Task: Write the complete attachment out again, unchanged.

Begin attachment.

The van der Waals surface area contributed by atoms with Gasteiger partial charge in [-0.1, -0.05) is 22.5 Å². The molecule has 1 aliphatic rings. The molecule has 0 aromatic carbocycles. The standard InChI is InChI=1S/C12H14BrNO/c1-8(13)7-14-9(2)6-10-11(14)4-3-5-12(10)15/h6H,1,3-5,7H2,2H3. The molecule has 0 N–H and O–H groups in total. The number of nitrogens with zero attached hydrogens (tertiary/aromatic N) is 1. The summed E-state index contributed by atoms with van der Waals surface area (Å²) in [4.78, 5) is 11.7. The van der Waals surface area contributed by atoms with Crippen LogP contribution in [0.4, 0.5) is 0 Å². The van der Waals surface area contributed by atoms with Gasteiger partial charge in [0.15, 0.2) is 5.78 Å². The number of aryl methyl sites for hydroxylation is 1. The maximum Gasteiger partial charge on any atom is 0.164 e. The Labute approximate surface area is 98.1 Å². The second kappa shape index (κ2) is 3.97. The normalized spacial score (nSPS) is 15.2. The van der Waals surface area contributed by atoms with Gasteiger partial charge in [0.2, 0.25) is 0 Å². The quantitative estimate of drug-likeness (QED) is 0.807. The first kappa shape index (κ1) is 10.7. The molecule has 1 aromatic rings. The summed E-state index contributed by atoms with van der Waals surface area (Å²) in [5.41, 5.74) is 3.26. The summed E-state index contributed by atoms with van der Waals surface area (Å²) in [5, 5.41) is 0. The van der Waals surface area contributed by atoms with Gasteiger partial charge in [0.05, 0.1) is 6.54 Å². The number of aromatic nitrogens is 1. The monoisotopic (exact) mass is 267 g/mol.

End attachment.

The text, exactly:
The van der Waals surface area contributed by atoms with Gasteiger partial charge in [-0.1, -0.05) is 22.5 Å². The molecule has 1 aliphatic rings. The molecule has 0 aromatic carbocycles. The standard InChI is InChI=1S/C12H14BrNO/c1-8(13)7-14-9(2)6-10-11(14)4-3-5-12(10)15/h6H,1,3-5,7H2,2H3. The molecule has 0 N–H and O–H groups in total. The number of nitrogens with zero attached hydrogens (tertiary/aromatic N) is 1. The summed E-state index contributed by atoms with van der Waals surface area (Å²) in [4.78, 5) is 11.7. The van der Waals surface area contributed by atoms with Crippen LogP contribution in [0.4, 0.5) is 0 Å². The van der Waals surface area contributed by atoms with Gasteiger partial charge in [0.15, 0.2) is 5.78 Å². The number of aryl methyl sites for hydroxylation is 1. The maximum Gasteiger partial charge on any atom is 0.164 e. The Labute approximate surface area is 98.1 Å². The second kappa shape index (κ2) is 3.97. The normalized spacial score (nSPS) is 15.2. The van der Waals surface area contributed by atoms with Gasteiger partial charge in [0.2, 0.25) is 0 Å². The quantitative estimate of drug-likeness (QED) is 0.807. The first kappa shape index (κ1) is 10.7. The molecule has 1 aromatic rings. The summed E-state index contributed by atoms with van der Waals surface area (Å²) in [5.41, 5.74) is 3.26. The summed E-state index contributed by atoms with van der Waals surface area (Å²) in [5, 5.41) is 0. The van der Waals surface area contributed by atoms with Gasteiger partial charge in [0.05, 0.1) is 6.54 Å². The number of aromatic nitrogens is 1. The monoisotopic (exact) mass is 267 g/mol.